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Looking Backward (Dover Thrift Editions) Paperback – 2 Jan 2000
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From the Back Cover
First published in 1888, Looking Backward was one of the most popular novels of its day. Translated into more than 20 languages, its utopian fantasy influenced such thinkers as John Dewey and Thorstein Veblen. Writing from a 19th-century perspective and poignantly critical of his own time, Bellamy advanced a remarkable vision of the future, including such daring predictions as the existence of radio, television, motion pictures, and credit cards.
On the surface, the novel is the story of time-traveler Julian West, a young Bostonian who is put into a hypnotic sleep in the late 19th century, and awakens in the year 2000 in a socialist utopia. Crime, war, personal animosity, and want are nonexistent. Equality of the sexes is a fact of life. In short, a messianic state of brotherly love is in effect.
Entertaining, stimulating, and thought-provoking, Looking Backward is a provocative study of human society as it is and as it might be.
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Passing over the risible premise and slender story, what of the main course, the envisaged society? Much of what Bellamy presents is interesting and thought-provoking. For instance, the state tweaks the weekly hours of labour required in each industry so as to attract sufficient numbers of workers: sewer-cleaners might work just an hour a week. (That this future world still necessitated some drudgery and monotony apparently prompted William Morris to respond with his own utopia, "News from Nowhere".) Meals are served in private rooms of communal dining-houses, goods are ordered from Argos-like warehouses. Industries are led by time-served workers or retirees elected by their peers, and the nation's leader is chosen by similar means, supposedly ensuring that he (yes, 'he', though he has one woman in his cabinet) is wise, diligent and benign. Everyone retires from mandatory labour at 45, retaining their income and working on whatever they fancy.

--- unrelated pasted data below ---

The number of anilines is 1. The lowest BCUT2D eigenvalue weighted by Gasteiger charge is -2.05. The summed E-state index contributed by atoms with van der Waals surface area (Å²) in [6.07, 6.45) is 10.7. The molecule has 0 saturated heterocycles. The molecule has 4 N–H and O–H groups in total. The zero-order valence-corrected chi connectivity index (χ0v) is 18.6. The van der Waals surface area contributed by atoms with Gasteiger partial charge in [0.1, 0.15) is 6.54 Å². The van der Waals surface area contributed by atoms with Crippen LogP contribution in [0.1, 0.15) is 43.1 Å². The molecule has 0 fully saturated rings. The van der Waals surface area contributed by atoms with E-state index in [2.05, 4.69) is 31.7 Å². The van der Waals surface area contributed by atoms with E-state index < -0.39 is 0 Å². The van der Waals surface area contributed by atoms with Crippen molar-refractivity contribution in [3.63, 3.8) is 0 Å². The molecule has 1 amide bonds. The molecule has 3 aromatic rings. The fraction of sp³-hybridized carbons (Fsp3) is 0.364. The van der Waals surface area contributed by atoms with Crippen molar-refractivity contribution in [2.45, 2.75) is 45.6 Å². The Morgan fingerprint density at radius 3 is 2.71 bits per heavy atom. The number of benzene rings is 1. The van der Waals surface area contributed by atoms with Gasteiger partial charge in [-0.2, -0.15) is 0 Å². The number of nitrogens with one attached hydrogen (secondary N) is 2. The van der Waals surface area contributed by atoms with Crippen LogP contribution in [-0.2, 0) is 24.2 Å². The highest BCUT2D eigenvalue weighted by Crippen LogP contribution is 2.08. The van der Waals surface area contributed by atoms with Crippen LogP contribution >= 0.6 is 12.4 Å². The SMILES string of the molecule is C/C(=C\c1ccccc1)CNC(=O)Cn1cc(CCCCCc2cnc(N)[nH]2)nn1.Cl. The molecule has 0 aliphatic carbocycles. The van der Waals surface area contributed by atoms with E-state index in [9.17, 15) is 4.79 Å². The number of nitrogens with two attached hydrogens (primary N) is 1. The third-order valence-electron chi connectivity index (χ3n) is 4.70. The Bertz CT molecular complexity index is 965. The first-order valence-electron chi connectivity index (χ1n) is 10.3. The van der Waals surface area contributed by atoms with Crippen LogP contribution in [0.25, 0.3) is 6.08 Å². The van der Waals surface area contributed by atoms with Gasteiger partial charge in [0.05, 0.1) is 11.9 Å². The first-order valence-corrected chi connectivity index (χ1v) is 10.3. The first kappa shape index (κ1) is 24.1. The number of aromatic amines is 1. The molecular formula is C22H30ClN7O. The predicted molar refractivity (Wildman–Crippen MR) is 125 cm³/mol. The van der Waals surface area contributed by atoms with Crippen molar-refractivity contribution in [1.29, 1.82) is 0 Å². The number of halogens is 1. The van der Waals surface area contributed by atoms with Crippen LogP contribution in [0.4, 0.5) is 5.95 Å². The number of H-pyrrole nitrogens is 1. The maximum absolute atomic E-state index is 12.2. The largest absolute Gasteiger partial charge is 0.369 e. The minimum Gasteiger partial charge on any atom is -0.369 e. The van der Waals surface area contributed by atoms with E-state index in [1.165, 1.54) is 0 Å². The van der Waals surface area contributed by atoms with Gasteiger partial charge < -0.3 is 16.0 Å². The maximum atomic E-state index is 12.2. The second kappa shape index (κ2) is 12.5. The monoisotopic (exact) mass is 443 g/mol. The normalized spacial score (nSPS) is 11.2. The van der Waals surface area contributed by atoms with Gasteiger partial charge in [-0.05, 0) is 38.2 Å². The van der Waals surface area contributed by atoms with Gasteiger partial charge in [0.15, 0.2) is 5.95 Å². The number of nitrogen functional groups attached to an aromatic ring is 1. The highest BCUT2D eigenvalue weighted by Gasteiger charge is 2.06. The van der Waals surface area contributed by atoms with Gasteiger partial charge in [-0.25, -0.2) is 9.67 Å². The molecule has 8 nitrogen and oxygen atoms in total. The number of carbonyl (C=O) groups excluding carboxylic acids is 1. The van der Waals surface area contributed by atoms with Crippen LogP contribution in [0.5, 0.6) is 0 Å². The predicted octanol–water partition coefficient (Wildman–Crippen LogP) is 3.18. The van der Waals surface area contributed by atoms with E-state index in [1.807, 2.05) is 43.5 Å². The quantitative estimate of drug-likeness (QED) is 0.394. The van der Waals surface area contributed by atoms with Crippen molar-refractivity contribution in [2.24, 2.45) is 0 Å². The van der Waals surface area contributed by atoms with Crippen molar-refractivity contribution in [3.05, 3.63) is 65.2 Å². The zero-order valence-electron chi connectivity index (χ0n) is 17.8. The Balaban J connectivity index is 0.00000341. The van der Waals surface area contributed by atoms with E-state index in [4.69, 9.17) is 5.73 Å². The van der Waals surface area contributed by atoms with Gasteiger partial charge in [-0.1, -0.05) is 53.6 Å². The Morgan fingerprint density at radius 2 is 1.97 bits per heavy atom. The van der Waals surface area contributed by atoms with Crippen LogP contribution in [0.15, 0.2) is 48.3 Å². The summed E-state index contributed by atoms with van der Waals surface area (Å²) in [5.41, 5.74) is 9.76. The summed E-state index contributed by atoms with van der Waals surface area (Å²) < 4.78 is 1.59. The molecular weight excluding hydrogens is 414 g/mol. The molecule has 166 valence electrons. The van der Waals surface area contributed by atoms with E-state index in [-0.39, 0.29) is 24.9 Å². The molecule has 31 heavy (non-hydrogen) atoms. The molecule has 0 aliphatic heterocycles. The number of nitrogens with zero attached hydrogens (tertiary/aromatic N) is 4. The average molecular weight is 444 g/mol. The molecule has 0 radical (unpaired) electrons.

There are features of this society to raise the modern eyebrow:
* Female citizens of this meh-topia are equal in Bellamy's eyes, less so in mine: they're given jobs in "lighter occupations", and the esteem of these fair flowers is the reward for which young men work so hard: men who are lazy failures end up celibate. (Mind you, the "most careful provision for... [women's] rest when needed" may be a coded but enlightened reference to PMT!)
* High positions in the female workforce are reserved for "wives and mothers, as they alone fully represent their sex." Sorry, Germaine.
* Marriage matches unhindered by class considerations mean that "sexual selection" can "let the inferior types drop out", which, piling up the implausibilities, has resulted in widespread "physical superiority" in just two or three generations.
* "The only coin current is the image of God" (the christian one, obvs) and the text appears unaware of sex or relationships outside marriage, let alone homosexuality.
* He who chooses not to work "is sentenced to solitary imprisonment on bread and water", while if a man accused pleads innocence and is found guilty "his penalty is doubled".